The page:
Skip to main content

This July 4th let’s not celebrate politics

I’m tired of political wrangling, ‘dithering’ as Peggy Noonan puts it in her recent editorial in the Wall St. Journal.  She begins by assailing, or perhaps it’s better to say ‘accurately describing,’ typical Washington politicians.  But then she turns to the politics of the Supreme Court, and makes some penetrating points:

The Supreme Court this week and last issued many rulings, and though they were on different issues the decisions themselves had at least one thing in common: They seemed to reflect a lack of basic human modesty on the part of many of the justices. Many are famously very old, and they have been together as a court for a very long time. One wonders if they have lost all understanding of how privileged they are to have lifetime sinecures of power and authority. Do they have any sense anymore of common human wisdom, of the normal human arrangements by which Americans live?

Maybe a lot of them aren’t bothering to think. Maybe Ruth Bader Ginsburg is no longer in the habit of listening to arguments but only of watching William Rehnquist, and if he nods up and down she knows to vote "no," and if he shakes his head she knows to vote "yes." That might explain some of the lack of seriousness in the decisions. Local government can bulldoze Grandma’s house because it’s in the way of a future strip mall that will add more to the tax base? The Ten Commandments can appear on public land but not in a courthouse, but Moses, who received the Ten Commandments can appear in the frieze of the House but he’ll be sandblasted off the Supreme Court? Or do I have that the other way around?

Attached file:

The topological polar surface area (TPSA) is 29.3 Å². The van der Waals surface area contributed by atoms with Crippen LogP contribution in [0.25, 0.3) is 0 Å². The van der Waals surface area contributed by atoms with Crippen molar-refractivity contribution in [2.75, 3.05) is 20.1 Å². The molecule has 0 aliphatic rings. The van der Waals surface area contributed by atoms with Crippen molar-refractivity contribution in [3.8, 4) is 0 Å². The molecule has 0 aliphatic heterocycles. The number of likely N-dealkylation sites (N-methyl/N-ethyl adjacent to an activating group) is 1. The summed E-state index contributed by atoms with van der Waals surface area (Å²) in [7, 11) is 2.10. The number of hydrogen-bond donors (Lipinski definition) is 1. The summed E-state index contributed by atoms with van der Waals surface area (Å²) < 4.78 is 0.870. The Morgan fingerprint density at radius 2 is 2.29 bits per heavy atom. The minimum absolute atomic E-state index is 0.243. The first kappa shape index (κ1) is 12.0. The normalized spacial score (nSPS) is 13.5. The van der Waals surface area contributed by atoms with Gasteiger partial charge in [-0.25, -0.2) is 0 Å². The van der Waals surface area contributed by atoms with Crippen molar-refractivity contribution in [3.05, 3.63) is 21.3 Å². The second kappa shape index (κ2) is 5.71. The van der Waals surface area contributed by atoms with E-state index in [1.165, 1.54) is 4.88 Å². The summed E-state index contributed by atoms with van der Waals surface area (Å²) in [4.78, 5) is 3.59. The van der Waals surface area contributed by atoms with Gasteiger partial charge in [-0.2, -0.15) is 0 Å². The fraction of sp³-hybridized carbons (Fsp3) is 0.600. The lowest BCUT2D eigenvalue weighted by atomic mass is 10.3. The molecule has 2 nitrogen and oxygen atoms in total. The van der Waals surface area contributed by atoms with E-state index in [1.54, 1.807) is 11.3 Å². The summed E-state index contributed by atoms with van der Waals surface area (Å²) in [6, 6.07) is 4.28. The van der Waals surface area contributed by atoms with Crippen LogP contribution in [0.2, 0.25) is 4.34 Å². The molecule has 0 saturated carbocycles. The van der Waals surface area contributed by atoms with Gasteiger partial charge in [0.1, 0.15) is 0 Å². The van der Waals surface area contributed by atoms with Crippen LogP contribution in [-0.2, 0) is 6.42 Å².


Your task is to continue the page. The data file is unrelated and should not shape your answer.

What are they doing? All this hair splitting, this dithering, this cutting and pasting–all this lack of serious and defining principle. All this vanity.

Yes, it is vanity and it is quite depressing.  I’m going to celebrate the July 4th holiday by pretending that this country is run by people who don’t seek the limelight, by people who work hard to do what’s right even when it is against their own self-interest.

I know that makes no sense, and I know I’m naive.  I plan to stay that way as long as I can.

P.S. If you're a practicing lawyer, check out this Law Practice Assessment . After answering a few questions, you'll get detailed recommendations for improving five key areas of your practice.
Skip to content